SISTERS OF '77

The Movement

schedule

The E.R.A.

Section 1: Equality of rights under the law shall not be denied or abridged by the United States or by any state on account of sex.

Section 2: The Congress shall have the power to enforce, by appropriate legislation, the provisions of this article.

Section 3: This amendment shall take effect two years after the date of ratification.

Best known as the ERA, the Equal Rights Amendment was a hot topic at the 1977 National Women’s Conference. At the time, three more states were needed to ratify the amendment into the U.S. Constitution. The conference’s national plan of action called for the ratification of the ERA, and resulted in extending its ratification period for another three years.

States Yet to Ratify the ERA
In order for the ERA to pass, it had to be ratified by 38 states. Indiana was the 35th and final state to ratify the amendment in 1977. As of March 2005, 15 U.S. states have not ratified the ERA:

Alabama
Arizona
Arkansas
Florida
Georgia
Illinois
Louisiana
Mississippi
Missouri
Nevada
North Carolina
Oklahoma
South Carolina
Utah
Virginia

 “If we passed the ERA we'd be in better shape, no question about it. We would have eliminated sex discrimination in insurance.. We would have been better off in social security. Women are still getting 60 percent of what men are getting in social security. We'd have a better opportunity for equality in the military and we would have stronger laws for fighting sex discrimination, wages, and education.”

What is the ERA?

Suffragist leader Alice Paul, founder of the U.S. National Woman’s Party, wrote the ERA in 1923. Paul and her supporters saw the ERA as a necessary step to guarantee equal justice and freedom from legal gender discrimination following the passage of the 19th Amendment, which guaranteed voting rights to women in 1919.

The ERA was introduced to Congress every year from 1923 to 1972, when it was finally passed as the proposed 27th Amendment to the U.S. Constitution. The next step was to receive ratification from 38 states. After the 1977 National Women’s Conference, Congress extended the ERA’s seven-year time limit for ratification for another three years, but by the amendment’s 1982 deadline, only 35 states had ratified it—three states short of the requirement. The ERA has been reintroduced into every session of Congress since 1982.

Why was the ERA controversial?

Opponents of the ERA claimed that the amendment would deny a woman’s right to be supported by her husband, send women into combat and increase abortion and gay and lesbian rights. Anti-ERA sentiments were also voiced by business interests, such as members of the insurance industry, which profited from gender discrimination. As Gloria Steinem says in SISTERS OF ’77, “The media bears a heavy responsibility for the defeat of the Equal Rights Amendment, because not one major media outlet ever did a report on what the Equal Rights Amendment would and wouldn't do, not one. And almost no coverage included the wording of the Equal Rights Amendment.”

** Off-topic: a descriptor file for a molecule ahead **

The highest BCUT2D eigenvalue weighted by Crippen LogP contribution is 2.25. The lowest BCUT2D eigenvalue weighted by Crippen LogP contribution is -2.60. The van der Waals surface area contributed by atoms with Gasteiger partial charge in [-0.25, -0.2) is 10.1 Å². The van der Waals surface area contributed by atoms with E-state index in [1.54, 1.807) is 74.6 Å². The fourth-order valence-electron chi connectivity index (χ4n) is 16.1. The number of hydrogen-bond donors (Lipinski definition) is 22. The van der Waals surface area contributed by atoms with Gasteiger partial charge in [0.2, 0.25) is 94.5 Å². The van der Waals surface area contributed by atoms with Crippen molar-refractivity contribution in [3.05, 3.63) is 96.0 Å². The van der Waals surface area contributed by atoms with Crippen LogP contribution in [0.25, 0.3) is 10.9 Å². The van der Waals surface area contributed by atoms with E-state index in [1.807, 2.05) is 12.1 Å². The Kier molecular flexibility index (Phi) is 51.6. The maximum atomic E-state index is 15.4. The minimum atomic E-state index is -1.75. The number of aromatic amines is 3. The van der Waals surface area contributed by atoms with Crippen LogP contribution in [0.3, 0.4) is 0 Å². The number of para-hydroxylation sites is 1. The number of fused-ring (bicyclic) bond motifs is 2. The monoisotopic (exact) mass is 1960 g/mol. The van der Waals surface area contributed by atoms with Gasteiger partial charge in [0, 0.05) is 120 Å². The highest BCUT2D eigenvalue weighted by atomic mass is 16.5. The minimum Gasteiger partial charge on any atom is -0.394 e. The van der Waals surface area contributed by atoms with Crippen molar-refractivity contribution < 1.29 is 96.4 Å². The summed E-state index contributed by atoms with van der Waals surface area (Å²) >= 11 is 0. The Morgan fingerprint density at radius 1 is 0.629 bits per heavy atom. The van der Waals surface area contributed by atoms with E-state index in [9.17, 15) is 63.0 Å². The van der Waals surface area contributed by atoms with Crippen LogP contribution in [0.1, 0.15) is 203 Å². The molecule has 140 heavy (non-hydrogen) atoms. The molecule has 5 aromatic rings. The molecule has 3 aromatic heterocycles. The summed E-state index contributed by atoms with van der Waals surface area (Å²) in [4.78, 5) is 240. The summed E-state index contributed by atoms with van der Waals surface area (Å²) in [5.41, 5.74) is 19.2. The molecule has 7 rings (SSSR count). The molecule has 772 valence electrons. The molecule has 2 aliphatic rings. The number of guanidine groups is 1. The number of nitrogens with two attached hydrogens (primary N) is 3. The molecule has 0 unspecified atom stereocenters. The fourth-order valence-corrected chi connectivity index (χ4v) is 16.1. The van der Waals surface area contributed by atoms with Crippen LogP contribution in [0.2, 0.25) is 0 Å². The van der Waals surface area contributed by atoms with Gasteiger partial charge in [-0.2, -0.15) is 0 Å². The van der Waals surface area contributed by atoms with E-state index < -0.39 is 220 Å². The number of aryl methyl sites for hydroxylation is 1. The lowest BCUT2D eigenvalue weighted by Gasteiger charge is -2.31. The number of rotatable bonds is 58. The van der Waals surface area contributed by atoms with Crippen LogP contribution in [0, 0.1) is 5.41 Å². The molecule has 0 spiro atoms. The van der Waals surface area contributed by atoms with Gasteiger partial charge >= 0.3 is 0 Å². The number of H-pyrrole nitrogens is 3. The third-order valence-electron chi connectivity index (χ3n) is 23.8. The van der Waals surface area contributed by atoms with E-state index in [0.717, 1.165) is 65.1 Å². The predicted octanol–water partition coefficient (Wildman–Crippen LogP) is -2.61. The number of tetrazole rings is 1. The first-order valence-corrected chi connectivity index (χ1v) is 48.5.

As opposition to the ERA grew, some states retracted their prior ratification, and others, such as Illinois, changed laws in order to make ratification more difficult. When Indiana became the 35th and last state to ratify the ERA in 1977, pro-ERA groups such as the National Organization for Women (NOW)—which organized a 100,000-person march in Washington, DC—pressed for an extension from Congress. But after President Ronald Reagan took office 1980, the Republican Party removed ERA support from its platform.

The ERA Today

Would the ERA have made a difference if it had been ratified in 1977? According to Feminist Majority Foundation President and former NOW President Eleanor Smeal in SISTERS OF ’77, “If we passed the ERA we'd be in better shape, no question about it. We would have eliminated sex discrimination in insurance. We would have been better off in social security. Women are still getting 60 percent of what men are getting in social security. We'd have a better opportunity for equality in the military and we would have stronger laws for fighting sex discrimination, wages and education.”

Although the ERA continues to be introduced to each session of Congress, passage of the amendment has yet to regain the momentum it did during the 1970s. In order for the ERA to be fully amended, two-thirds of each house in Congress must first pass it, followed by its ratification by 38 states. Ratification efforts continue, with women and men in many of the unratified states working under the “three state strategy.” This strategy argues that because there was no actual time limit for ratification in the original ERA, the amendment remains only three states short of official ratification. As Betty Friedan says, not all hope is lost: “I think we will get the Equal Rights Amendment about the time when we get the first woman president… which may not be so far off.”

Learn about the U.S. women’s movement >>

View a timeline of American women’s struggles and triumphs >>

Find out about the National Women’s Conference >>

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